Leaving aside the fact that there is plenty of such opposition in very many cases, without the media exposure of this one, this last point raises another complicated question. Plea bargaining tends to mean that an admission of guilt may be enough to change a death sentence to a life sentence. And yet the innocent are caught in an effective double bind. To reduce the likely sentence if convicted they should accept their guilt; but this of course ensures their conviction. To insist on their innocence means that, if found guilty, they will be treated more harshly. Not only are they wrongly convicted, they are more likely to end up on death row.
The United Kingdom, unlike the United States, no longer has the death penalty, although there is an ongoing campaign to have it reintroduced (see here). The harshest penalty that can be laid down is a life sentence without the possibility of parole, a so-called ‘whole life’ tariff. This is the oft-vaunted alternative to the death sentence in the US. Most of those serving such terms in the UK are people where guilt seems well established: Ian Brady, Rosemary West, Donald Nielson, and others. The only one known to have been given such a term and still protest his innocence is Jeremy Bamber, in a case that has long fascinated me.
In 1986, Bamber was convicted of killing five members of his family, and given a five life sentences, with a recommendation to serve at least 25 years. In 1994 then Home Secretary Michael Howard said this would be a ‘full life’ term meaning he would never be released. I am not sure how much Bamber’s refusal to admit guilt, and therefore refusal to show remorse affected that decision. Never being released means no possibility of redemption, no possibility that punishment through imprisonment could address their behaviour. The involvement of the Home Secretary in setting such terms has now been removed, but Bamber’s appeal against the sentence was not successful (R v. Jeremy Bamber). That case is now going to Europe. Granting Bamber—or any other prisoner—the possibility of parole does not mean that it is actually granted. (In any case, parole is very difficult to achieve unless guilt is accepted. For a discussion, see here.) So today, 25 years since conviction, he remains in prison.
The murders happened in Tolleshunt d’Arcy, which was about 10 miles from where I was living at the time; Bamber today is in Full Sutton prison in York, which is about 10 miles away from where I now live. The case is very complicated, and I doubt anyone not directly involved in the details can know one way or the other. The only person alive who knows what happened is Bamber himself (if he was not the murderer, he was the key witness). What does seem clear is that there are a lot of unanswered questions, and, at best, police mishandling of evidence. Even police and politicians have said the investigation was badly handled. Bamber has had the case reviewed once before (R. v. Jeremy Nevill Bamber), when the conviction was upheld. But new evidence, and claims of obstruction by the police and prosecutors in allowing his defence access to all available materials, means that he is still campaigning against his conviction. For these reasons, a campaign is being undertaken to try to get the case reviewed. Details can be found here.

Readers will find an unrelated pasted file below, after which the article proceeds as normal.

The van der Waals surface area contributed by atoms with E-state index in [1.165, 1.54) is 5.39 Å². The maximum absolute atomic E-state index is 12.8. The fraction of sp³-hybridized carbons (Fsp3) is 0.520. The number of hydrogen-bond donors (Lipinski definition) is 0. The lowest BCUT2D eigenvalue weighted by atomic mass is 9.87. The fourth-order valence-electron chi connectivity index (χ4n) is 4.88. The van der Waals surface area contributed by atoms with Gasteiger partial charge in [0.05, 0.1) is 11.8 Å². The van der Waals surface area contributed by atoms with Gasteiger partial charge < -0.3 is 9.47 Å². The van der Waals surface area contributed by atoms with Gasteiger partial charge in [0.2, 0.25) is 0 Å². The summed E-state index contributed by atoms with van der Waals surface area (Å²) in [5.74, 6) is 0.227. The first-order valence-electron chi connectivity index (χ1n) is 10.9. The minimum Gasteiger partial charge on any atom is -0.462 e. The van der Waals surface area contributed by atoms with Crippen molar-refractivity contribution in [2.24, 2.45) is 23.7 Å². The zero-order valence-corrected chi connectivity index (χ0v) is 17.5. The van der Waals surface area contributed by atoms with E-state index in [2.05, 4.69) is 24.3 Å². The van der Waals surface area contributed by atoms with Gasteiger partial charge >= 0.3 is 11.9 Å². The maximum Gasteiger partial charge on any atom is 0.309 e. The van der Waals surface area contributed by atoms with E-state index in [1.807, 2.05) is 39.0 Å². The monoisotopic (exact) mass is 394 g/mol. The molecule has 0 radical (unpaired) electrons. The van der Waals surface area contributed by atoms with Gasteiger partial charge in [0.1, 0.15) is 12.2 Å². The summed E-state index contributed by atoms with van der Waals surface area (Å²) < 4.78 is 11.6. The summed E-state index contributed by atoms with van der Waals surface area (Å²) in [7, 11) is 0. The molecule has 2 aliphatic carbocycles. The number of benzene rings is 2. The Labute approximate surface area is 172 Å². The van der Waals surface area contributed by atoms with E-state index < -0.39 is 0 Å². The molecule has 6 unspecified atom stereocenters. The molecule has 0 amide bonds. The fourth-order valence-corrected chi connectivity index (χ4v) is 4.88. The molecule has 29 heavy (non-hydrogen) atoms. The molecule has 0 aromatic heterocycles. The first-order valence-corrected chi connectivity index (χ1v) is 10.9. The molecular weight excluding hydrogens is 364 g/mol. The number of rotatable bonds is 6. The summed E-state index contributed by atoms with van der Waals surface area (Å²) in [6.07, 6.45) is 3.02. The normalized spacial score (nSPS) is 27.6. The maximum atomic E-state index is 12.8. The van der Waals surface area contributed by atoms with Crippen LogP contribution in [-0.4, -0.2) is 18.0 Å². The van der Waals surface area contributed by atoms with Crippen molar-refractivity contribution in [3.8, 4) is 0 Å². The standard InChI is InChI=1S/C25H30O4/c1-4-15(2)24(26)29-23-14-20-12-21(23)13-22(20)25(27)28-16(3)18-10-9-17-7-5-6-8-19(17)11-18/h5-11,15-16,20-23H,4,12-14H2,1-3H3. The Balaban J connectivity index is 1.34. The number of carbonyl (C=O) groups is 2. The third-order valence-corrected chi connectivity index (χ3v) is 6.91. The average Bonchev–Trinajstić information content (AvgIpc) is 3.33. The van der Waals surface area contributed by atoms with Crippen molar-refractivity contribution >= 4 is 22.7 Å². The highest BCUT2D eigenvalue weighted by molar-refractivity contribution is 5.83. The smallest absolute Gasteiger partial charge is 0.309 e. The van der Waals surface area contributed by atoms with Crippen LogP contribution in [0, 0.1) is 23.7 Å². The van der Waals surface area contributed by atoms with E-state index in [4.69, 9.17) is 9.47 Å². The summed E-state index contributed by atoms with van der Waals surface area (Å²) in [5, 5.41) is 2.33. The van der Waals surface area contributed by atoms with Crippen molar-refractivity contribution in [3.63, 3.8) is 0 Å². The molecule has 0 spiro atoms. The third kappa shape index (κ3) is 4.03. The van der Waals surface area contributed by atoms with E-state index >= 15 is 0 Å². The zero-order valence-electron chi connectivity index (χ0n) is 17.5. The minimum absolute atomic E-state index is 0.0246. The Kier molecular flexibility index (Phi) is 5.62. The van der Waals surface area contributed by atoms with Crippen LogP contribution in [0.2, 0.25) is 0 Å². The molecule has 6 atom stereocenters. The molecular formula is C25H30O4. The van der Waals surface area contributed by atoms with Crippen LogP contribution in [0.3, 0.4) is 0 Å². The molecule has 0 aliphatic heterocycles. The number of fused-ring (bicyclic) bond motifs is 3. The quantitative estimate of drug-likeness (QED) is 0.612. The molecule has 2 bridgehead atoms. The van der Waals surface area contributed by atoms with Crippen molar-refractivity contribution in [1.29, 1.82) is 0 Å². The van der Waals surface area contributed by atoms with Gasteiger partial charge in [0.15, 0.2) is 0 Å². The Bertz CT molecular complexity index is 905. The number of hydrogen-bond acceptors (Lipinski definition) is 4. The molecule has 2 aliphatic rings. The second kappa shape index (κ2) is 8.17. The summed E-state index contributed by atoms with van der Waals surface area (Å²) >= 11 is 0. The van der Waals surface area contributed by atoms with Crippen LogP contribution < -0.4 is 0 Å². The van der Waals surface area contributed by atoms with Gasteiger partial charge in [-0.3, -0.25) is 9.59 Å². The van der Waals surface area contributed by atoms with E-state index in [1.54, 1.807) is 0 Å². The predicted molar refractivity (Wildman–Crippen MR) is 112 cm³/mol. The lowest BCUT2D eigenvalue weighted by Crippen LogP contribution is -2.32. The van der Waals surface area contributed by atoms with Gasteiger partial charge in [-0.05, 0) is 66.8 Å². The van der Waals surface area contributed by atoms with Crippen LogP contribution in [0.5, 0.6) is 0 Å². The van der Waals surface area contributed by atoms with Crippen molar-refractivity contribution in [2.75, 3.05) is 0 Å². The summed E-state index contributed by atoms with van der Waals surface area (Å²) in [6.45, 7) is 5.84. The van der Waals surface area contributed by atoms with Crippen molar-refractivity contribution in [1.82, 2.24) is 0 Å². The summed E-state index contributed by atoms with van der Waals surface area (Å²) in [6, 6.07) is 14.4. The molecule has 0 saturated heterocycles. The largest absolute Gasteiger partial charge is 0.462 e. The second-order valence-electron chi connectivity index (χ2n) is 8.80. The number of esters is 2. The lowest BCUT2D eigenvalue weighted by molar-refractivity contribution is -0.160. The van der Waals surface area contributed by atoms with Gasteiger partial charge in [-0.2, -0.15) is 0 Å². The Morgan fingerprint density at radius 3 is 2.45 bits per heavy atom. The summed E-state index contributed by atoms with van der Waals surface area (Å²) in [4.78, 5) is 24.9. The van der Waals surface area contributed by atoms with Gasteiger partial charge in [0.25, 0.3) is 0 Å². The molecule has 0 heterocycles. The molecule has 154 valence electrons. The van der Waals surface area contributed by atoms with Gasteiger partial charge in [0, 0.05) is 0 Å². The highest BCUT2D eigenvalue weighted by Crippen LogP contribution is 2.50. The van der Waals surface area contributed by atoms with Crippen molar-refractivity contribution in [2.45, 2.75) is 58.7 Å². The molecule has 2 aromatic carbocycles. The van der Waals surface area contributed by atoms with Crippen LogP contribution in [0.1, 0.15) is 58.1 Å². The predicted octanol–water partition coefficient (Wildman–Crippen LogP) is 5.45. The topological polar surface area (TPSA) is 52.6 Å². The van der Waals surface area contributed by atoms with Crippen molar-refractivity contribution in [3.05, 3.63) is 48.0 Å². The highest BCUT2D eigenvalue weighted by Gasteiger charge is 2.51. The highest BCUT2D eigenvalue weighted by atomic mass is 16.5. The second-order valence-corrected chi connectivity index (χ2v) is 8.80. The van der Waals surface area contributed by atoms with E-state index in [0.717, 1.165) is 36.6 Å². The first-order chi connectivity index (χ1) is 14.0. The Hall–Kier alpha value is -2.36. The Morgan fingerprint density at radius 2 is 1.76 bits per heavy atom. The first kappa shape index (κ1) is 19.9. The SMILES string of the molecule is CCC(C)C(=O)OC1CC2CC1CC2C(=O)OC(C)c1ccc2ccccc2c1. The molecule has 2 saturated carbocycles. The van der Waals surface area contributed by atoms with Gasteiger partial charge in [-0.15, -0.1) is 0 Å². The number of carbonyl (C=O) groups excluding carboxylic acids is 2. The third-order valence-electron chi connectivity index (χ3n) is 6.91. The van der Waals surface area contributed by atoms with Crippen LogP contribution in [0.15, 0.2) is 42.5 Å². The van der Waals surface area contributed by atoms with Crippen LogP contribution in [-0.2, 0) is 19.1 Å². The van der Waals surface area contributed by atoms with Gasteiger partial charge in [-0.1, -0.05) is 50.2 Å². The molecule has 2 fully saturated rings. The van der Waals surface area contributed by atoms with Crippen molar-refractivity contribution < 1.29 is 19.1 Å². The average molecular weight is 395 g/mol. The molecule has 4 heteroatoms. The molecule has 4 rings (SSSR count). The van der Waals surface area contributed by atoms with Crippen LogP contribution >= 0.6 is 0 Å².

The questions here are similar to those of Davis. Does a person who killed five members of his family in order to receive an inheritance deserve a whole life sentence? Did Jeremy Bamber commit that crime? Again, only an unequivocal ‘yes’ to both can lead to the sense that it is right for Bamber still to be imprisoned. A ‘yes’ is much easier to reach in both instances than the parallel questions for Davis. And yet, if there is even the slightest doubt with the latter, a thorough review of the case and all available evidence seems the only legitimate response. And with the former, consider that Bamber was in his twenties when convicted, and has only just turned fifty. That’s a lot of life left.
In The Atlantic piece, Cohen discusses the ongoing Duane Buck case in Texas where a stay of execution has been granted by the Supreme Court because of racial bias in sentencing. Buck, too, had eaten his last meal and was praying in his cell when told the execution was delayed. Cohen tackles head on the claim that this is fairer to the criminal than the victims. He says he was regularly asked something along these lines.
Why should I care about the procedural technicalities of this guy’s sentencing case when his guilt is not in doubt? Since he’s guilty of murder, how fair does his legal treatment really need to be? People of all political stripes asked the same questions… The guy did it. He is getting more justice than he gave to his victims.
His response is telling:
That last part is true. Of course, defendants like Duane Buck get more justice than their victims. That’s the whole point of our criminal justice system—and of the rule of law. That’s why we outlaw lynching, why angry mobs can’t storm jailhouses, and why we have judges. It’s why we have a Constitution. In America, we aim to give the guilty more justice than they deserve. We do so because of how that reflects upon us, not upon how it reflects upon the guilty. And when we fail to do so it says more about us than it does about the condemned.
His point is that the justice system says as much about us as it is about the victims and perpetrators of crimes. Good procedures matter as much for those that are definitely guilty as for those who are possibly innocent. And they should apply to all those whose life is taken away by the state, whether killed or imprisoned without any possibility of parole.
(I’m grateful to friends and colleagues who read an earlier version, and pointed me to some of the links.)